New York in New York County, New York — The American Northeast (Mid-Atlantic)
The Brooklyn Bridge
The Brooklyn Bridge was the greatest engineering feat of its era and remains one of the best-loved bridges in the world. It was the vision of the German immigrant and engineer John A. Roebling and completed by his son Washington, an engineer and Civil War veteran. When the younger Roebling fell ill he was assisted by his wife Emily. The bridge was built primarily by hand over a 15-year period – from 1869 to 1883. As many as 600 people worked on the Bridge at a time and 27 lives were lost during the construction. The average age of the staff of engineers who oversaw the project was 31. When it opened to the public on May 24, 1883, the Brooklyn Bridge was the longest suspension bridge in the world and the tallest man-made structure on the continent – towering over the New York City skyline
“When the perfected bridge shall permanently and uninterruptedly connect the two cities (of New York and Brooklyn), the daily thousands who cross it will consider it a sort of natural and inevitable phenomenon, such as the rising and setting of the sun, and they will unconsciously overlook the preliminary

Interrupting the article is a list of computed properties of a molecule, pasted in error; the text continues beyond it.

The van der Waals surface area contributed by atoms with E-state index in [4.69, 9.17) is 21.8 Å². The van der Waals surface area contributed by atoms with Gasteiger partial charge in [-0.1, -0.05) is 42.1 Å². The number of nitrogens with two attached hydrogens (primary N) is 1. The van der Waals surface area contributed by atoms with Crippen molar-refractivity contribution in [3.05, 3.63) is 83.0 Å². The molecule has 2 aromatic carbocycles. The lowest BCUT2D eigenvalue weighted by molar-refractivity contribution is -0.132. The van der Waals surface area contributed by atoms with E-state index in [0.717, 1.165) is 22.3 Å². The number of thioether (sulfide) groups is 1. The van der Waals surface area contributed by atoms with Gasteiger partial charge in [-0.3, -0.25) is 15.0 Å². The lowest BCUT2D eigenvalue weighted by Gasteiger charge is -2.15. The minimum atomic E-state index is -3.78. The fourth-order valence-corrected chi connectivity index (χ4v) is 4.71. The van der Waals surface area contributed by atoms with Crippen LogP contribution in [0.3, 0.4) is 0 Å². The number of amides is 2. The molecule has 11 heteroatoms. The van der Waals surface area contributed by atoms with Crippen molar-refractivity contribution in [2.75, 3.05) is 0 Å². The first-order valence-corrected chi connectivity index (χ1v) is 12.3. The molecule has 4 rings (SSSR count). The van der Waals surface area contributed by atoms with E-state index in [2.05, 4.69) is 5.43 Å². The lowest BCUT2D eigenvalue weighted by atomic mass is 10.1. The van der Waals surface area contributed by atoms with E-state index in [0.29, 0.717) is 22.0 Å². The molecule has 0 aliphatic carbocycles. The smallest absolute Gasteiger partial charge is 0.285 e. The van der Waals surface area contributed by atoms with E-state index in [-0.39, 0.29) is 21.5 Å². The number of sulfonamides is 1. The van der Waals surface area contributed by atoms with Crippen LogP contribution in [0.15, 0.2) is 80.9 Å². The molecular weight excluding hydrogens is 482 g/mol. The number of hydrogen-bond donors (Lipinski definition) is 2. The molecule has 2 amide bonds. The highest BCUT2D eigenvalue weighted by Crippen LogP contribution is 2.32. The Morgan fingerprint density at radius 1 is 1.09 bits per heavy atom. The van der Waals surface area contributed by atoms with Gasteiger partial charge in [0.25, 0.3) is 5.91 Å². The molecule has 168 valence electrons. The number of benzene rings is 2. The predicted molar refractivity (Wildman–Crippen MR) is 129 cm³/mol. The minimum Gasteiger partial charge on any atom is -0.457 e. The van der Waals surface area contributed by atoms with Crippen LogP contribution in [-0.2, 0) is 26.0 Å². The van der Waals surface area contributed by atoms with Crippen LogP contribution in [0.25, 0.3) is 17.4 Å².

Thomas Kinsella, Brooklyn Eagle, 1872
Topics. This historical marker is listed in this topic list: Bridges & Viaducts.
Location. 40° 42.746′ N, 74° 0.285′ W. Marker is in New York, New York, in New York County. Marker can be reached from Brooklyn Bridge Esplanade near Centre Street, in the median. The marker is flat in the pavement. Touch for map. Marker is in this post office area: New York NY 10013, United States of America. Touch for directions.
Other nearby markers. At least 8 other markers are within walking distance of this marker. Horace Greeley (within shouting distance of this marker); Joseph Pulitzer (within shouting distance of this marker); First Almshouse (within shouting distance of this marker); The Rotunda (within shouting distance of this marker); The Provost Prison (within shouting distance of this marker); Interment Site (about 300 feet away, measured in a direct line); New York City Hall (about 300 feet away); Municipal Building (about 400 feet away). Touch for a list and map of all markers in New York.
Credits. This page was last revised on July 30, 2019. It was originally submitted on July 29, 2019, by Larry Gertner of New York, New York. This page has been viewed 87 times since then. Photos: 1, 2, 3. submitted on July 29, 2019, by Larry Gertner of New York, New York. • Bill Pfingsten was the editor who published this page.